Getting Started with Film Photography


Let’s talk about the basics of starting with film photography.

Whether you already shoot digital or you are a beginner I hope you can find the information in this post useful.

The information is geared towards the use of a SLR type camera, such as a Canon AE-1 or a Minolta X-700, with the ability to shoot manual, semiautomatic mode also known as aperture priority or shutter priority.

We will be covering 5 basic aspects to get you started and will provide very basic overviews of each.

The 5 aspects are ISO, Film Stocks, Aperture, Shutter Speed and Lenses.

  1. ISO

Also labeled in several film cameras as ASA, refers to the light sensitivity rating for your film. The most basic aspect of it is the lower the number, 100 ISO, the least sensitive to light it is and the higher the number, 1600 ISO, the more sensitive to light it is. So how do you get started choosing my film speed? You should select your film speed based on the light conditions in which you will be shooting. For example, if shooting outdoors when there is plenty of daylight any ISO between 100 and 400 will be a great choice. If shooting indoors or with low light conditions, then 800 to 3200 is recommended. Keep in mind that unlike Digital photography, with film you cannot change your ISO, it is fixed and must be shot at that rating completely for best results.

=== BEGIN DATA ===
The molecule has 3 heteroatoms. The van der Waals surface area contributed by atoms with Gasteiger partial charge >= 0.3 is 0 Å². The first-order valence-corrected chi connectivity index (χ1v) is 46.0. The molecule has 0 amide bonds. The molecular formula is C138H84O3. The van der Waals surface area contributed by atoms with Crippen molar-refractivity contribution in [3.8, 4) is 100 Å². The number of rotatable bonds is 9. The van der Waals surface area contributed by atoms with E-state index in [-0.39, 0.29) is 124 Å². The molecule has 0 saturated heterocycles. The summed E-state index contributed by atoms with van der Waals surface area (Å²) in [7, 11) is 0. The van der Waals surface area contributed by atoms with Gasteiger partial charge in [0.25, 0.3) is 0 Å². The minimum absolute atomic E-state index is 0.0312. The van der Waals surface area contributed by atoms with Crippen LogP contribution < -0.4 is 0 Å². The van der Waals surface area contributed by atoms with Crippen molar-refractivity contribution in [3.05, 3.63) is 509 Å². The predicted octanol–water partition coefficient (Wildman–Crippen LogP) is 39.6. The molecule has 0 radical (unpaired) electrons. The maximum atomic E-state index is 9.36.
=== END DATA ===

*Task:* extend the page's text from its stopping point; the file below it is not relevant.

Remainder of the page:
One more thing to keep in mind when choosing your ISO is that the higher the number the grainier the look and the lower.

The most popular and abundant film ISO is 400.

 

  1. Film Stocks.

In modern days with digital photography whether smartphones or digital cameras the distinctions in the photos comes from the manufacturing of the device. Each brand provides a distinct look. When it comes to film photography the type of film stock you choose is the primary difference in what your photos will look like, given that they have been exposed and processed appropriately. The most popular brands are Kodak and Fuji, both offering consumer and professional level stocks. For black and white Kodak and Ilford offer some of the most reliable and popular stocks.

Four great beginner options for color film stocks are Kodak Gold 200 ISO, Kodak Ultra Max 400 ISO, Fuji Superia 200 ISO and 400 ISO. Black and white Kodak Tri-X 400 ISO and Ilford HP5+ 400 ISO are great choices.